Sessions Delivers Opening Remarks At Hearing With President's Budget Director

WASHINGTON—U.S. Sen. Jeff Sessions (R-AL), Ranking Member of the Senate Budget Committee, delivered the following remarks today at the Budget Committee hearing on the President’s FY 2015 budget proposal with testimony from OMB Director Sylvia Burwell:

“Director Burwell, thank you for joining us here today.

Two weeks ago, where you are sitting today, we heard chilling testimony from Director Elmendorf of the Congressional Budget Office that declared that the United States was on an “unsustainable” financial path, and that this path leads to “the risk of a fiscal crisis.”

So I was really surprised and stunned that two months after the President signed the Ryan-Murray spending caps into law—which validates the spending limits we all agreed to, and which he signed—his budget proposes to dramatically burst through those statutory limits and spend an additional $791 billion.

Remarkably, in FY15, the President’s Budget calls for spending $56 billion more than the Ryan-Murray limits.

The President’s budget then calls for another huge tax increase of well over $1 trillion and to increase spending by almost a trillion.

Over 10 years, the President’s plan projects mandatory spending growth of 78 percent and Medicare and Medicaid spending growth 73 percent. Means-tested welfare and poverty spending—which now total $750 billion is the largest federal expense—continues to soar without reform.

The President’s healthcare law remains perhaps the gravest threat to our nation’s financial stability with GAO estimating it would add $6.2 trillion to our long-term unfunded liabilities.

Altogether, President Obama’s budget—by his own numbers—would add more than $8 trillion in new debt, bringing the total from approximately $17 to $25 trillion.

This national profligacy is already inflicting an excruciating toll.

Last year we paid our creditors $221 billion in interest on our federal debt. Under the President’s tax-and-spend plan, according to his numbers, annual interest payments will rise to $812 billion. That’s $424 in monthly interest costs for every American worker, or more than $5,000 per worker per year.

The White House also continues to make unreasonable growth assumptions which have proven consistently false.

In budgets submitted from 2009–2012, the White House’s average growth projection for 2013 was 3.9 percent—double the actual 2013 figure of 1.9 percent, a huge difference.

The new White House budget further projects that the economy will grow at a 3.1 percent pace in 2014, at 3.4 percent in 2015, and at 3.3 percent in 2016. Each year is significantly higher than respected Blue Chip estimates.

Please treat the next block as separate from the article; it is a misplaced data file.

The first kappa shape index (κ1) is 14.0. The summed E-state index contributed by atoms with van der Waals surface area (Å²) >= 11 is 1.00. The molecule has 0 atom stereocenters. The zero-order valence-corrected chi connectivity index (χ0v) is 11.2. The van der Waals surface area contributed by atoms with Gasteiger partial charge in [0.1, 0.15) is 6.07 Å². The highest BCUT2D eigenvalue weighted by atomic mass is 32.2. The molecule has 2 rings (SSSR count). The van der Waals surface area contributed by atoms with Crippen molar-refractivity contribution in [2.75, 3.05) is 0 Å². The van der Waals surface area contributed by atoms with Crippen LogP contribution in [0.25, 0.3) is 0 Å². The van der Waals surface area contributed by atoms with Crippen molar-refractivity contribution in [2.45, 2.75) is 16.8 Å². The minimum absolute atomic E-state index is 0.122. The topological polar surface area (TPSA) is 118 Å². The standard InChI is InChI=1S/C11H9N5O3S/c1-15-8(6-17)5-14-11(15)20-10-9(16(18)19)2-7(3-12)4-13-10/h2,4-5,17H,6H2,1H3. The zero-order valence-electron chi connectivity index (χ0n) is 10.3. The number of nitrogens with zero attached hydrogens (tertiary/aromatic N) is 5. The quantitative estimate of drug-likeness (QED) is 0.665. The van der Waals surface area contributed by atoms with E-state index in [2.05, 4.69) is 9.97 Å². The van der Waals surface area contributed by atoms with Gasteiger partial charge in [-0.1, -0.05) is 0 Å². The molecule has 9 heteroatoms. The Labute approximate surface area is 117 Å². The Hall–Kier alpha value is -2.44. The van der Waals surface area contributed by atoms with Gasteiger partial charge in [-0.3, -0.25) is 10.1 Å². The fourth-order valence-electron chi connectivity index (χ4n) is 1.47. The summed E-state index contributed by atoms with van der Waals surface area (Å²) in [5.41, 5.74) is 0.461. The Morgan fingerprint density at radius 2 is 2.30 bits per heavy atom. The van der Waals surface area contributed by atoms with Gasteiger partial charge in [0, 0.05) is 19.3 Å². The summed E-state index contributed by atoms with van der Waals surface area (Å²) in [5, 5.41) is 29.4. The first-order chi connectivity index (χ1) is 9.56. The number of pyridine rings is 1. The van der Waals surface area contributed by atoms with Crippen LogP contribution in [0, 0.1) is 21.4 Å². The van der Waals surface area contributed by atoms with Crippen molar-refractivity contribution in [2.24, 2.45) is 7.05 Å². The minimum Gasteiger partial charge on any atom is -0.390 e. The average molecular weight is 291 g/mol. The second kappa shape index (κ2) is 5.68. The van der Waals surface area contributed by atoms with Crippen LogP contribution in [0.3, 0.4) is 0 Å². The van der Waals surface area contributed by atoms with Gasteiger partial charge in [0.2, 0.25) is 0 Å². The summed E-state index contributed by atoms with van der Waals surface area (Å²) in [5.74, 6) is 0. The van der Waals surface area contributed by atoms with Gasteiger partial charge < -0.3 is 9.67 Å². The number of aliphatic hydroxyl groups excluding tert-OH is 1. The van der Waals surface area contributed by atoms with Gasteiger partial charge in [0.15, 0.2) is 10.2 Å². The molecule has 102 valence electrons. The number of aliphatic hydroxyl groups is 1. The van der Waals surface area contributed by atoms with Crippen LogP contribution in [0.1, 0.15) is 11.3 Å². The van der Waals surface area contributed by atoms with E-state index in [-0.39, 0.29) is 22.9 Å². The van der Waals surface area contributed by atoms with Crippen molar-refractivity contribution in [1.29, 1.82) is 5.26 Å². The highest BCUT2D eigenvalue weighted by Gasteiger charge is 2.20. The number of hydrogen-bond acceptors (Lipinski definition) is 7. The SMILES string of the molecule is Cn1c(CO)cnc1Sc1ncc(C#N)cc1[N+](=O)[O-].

You also claim false savings from the passage of the Senate immigration bill. Your budget assumes that the immigration bill will produce hundreds of billions in new tax receipts from payroll contributions from newly-legalized workers. But, as you know, these workers, upon retirement, will draw out every penny and more that they have paid into these programs.

A budget is the document that brings all the President’s policies together in one place. It reveals the President’s agenda in its entirety. So what does it show?

Across the board, it shows the effect of President’s policies are to further grow the government and to further shrink the middle class. This administration appears determined to shield the bureaucracy from accountability—and to spare it from any reductions—as it drains the nation of its wealth.

American families are struggling under a failed policy regime:

1.)   energy restrictions that destroy jobs

2.)   regulations that are reducing productivity and closing factories;

3.)   A government health law that shrinks the workforce

4.)   A welfare policy that traps families in poverty

5.)   A trade policy that sends jobs overseas

6.)   An immigration policy that reduces wages for American workers

7.)   A tax burden that undermines our ability to compete

8.)   A crushing debt burden that saps our nation’s confidence and vitality.

The President’s budget proposes dozens of new taxes, spending programs, and government initiatives. It does nothing to fix our fiscally unsound Medicare and Social Security programs. This will have to be done. But the President will have, over 8 years, done not one thing to save these programs, leaving his successor with an even harder challenge.

Nor has the President done anything to contain soaring welfare costs—in fact, his administration has surged welfare spending and been an obstacle to accountability and reform.

Finally, the biggest failure displayed in this budget presentation in that the President, for political purposes, refuses to look the American people in the eye and tell them the truth: that we are on an unsustainable financial path. He refuses to rally the nation to action to avoid a fiscal crisis. If he would do so, I have no doubt that this nation would respond and overcome the danger. However, I can only assume that the President does not do so because it would interfere with his goal of expanding government.

The President’s policy was made clear last week when the White House declared that the “era of austerity” is over. Everyone here knows that was a strategic announcement of great seriousness. It means he plans to continue accumulating massive debts and that he will accept no plan that will change our dangerous course.”